Heated discussions are going on in the KDE community in the aftermath of the announcement of Nokia's platform strategy change. Rationality often goes out of the window when people feel such a change goes against their personal values or beliefs. In the past days, I worked on an analysis of the impact of the changes on KDAB, Qt and the Free Software communities we work with, especially KDE. KDAB is rooted deeply in the KDE community, and many of our developers work with Qt and KDE for years now. We are sharing the same worries and hopes, so the results may be interesting for others as well. This post is about Qt, KDE, Free Software, politics, devices, markets, strategies - it does not get much better than that. Read on.
Be thankful for what you got
But the biggest gift Nokia ever presented us with was to relicense Qt under the LGPL. It finally overcame the acceptance issue with Qt in the wider Free Software space, and helped grow the Qt user base massively. While other important safeguards like the Free Qt Foundation were already in place, using Qt under the LGPL license is so much less of a hurdle to take then to enforce the rights granted through the Free Qt Foundation. Those rights can also only be executed once, and only as an action of last resort. Without Qt under LGPL, MeeGo would not have been accepted by the software industry. This, the public hosting of the Qt git repo and the massive development manpower Nokia invested in Qt benefit KDE immensely.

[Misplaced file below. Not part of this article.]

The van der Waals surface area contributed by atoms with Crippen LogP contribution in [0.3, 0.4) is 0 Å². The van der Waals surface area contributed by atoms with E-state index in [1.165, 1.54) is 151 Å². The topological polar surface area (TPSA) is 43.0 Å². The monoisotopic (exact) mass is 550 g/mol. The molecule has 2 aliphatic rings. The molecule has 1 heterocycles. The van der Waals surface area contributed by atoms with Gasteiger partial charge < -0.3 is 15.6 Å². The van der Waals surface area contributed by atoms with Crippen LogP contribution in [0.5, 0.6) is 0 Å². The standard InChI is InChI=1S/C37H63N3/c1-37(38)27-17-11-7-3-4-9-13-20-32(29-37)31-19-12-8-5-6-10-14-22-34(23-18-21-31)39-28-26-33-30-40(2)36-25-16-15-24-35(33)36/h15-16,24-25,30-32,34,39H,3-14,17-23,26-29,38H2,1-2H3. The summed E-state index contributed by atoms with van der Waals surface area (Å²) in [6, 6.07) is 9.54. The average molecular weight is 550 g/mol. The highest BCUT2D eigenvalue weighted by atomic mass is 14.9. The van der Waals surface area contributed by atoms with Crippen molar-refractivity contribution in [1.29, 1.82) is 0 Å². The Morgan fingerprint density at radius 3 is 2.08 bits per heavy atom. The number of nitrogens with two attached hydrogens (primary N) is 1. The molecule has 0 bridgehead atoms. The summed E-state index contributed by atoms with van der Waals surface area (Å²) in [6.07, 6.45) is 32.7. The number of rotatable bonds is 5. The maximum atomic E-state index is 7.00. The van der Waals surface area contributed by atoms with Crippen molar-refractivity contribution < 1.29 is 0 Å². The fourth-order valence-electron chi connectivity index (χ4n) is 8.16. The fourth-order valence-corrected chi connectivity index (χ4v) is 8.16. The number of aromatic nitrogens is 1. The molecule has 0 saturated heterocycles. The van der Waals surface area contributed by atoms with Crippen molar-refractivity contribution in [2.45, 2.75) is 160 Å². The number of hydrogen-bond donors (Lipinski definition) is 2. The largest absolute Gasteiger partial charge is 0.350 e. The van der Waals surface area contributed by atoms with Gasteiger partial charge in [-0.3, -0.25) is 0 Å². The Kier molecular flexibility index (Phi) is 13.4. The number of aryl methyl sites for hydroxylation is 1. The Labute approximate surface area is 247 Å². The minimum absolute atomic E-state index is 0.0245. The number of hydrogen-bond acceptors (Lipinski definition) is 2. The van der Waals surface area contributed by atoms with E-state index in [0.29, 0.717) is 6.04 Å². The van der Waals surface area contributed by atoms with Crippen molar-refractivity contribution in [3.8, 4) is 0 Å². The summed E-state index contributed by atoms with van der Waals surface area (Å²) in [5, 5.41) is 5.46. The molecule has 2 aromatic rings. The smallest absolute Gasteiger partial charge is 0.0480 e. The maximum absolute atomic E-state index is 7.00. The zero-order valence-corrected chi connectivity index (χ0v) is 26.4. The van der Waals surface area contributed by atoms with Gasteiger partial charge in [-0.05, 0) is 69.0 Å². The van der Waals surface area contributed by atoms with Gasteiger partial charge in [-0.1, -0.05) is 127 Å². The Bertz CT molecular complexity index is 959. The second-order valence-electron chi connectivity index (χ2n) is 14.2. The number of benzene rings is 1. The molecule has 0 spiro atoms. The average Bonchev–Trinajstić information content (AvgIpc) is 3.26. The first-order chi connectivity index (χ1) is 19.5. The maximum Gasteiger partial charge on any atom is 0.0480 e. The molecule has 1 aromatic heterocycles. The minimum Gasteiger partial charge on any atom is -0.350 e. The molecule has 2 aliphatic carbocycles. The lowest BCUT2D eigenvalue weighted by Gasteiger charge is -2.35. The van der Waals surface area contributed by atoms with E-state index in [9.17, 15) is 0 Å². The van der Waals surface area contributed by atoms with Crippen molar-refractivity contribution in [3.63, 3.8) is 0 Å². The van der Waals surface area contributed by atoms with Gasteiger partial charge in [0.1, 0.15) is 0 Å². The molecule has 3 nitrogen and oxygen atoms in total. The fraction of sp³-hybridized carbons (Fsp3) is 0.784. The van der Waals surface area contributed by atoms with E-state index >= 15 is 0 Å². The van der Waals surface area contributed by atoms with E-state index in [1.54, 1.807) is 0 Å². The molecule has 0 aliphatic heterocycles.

The best part is that none of these presents can be un-given or taken away. Qt is there to stay under the current Free Software licenses, and the quality it gained in the recent years will also remain at KDE's service. There are new developments in KDE like QML and QtQuick that KDE still has to fully make use of. Today's Qt is a superb platform to base the development of KDE on in the coming years. Thanks, Nokia.
Checking the facts about Nokia platforms shipping Qt
The lower end S30/S40 devices are becoming more attractive because features are added to them that so far required a smart phone. Internet access becomes more and more pervasive, and apps are being developed for these devices now. Having a Facebook app, for example, will be a convincing argument for those buyers who never really wanted a clunky smartphone. Also, these not-so-dumb phones will continue to be developed and shipped under the new strategy, resulting in better customer acceptance.
Through constantly improving hardware, the smartphones are being sold at steadily decreasing prices. The cheapest Android phones are now at below 100 Euro. This puts additional pressure on the sales revenue generated by the current high-end Symbian phones. Customer acceptance plays an important role in this segment as well. Read the latest tweets, and half of them are in the line of "I finally got rid of my Nokia and got an Android phone now". Customers will shy away from a line of phones that is already announced to be replaced. It is like beating the proverbial dead horse.
So the Symbian market segment will shrink, and with that the importance (and clout) of Qt within Nokia. Customers do not care about mobile OSes to a large extend. As soon as an average S40 phone will ship apps and have internet access, the middle bracket in the above diagram will fade away. Nokia is trying to define a "mid range phone" segment between the feature phones (S30/S40) and the smartphone (WP7) ranges. This segment is not established in the phone market, and it is questionable whether there will be a niche for it.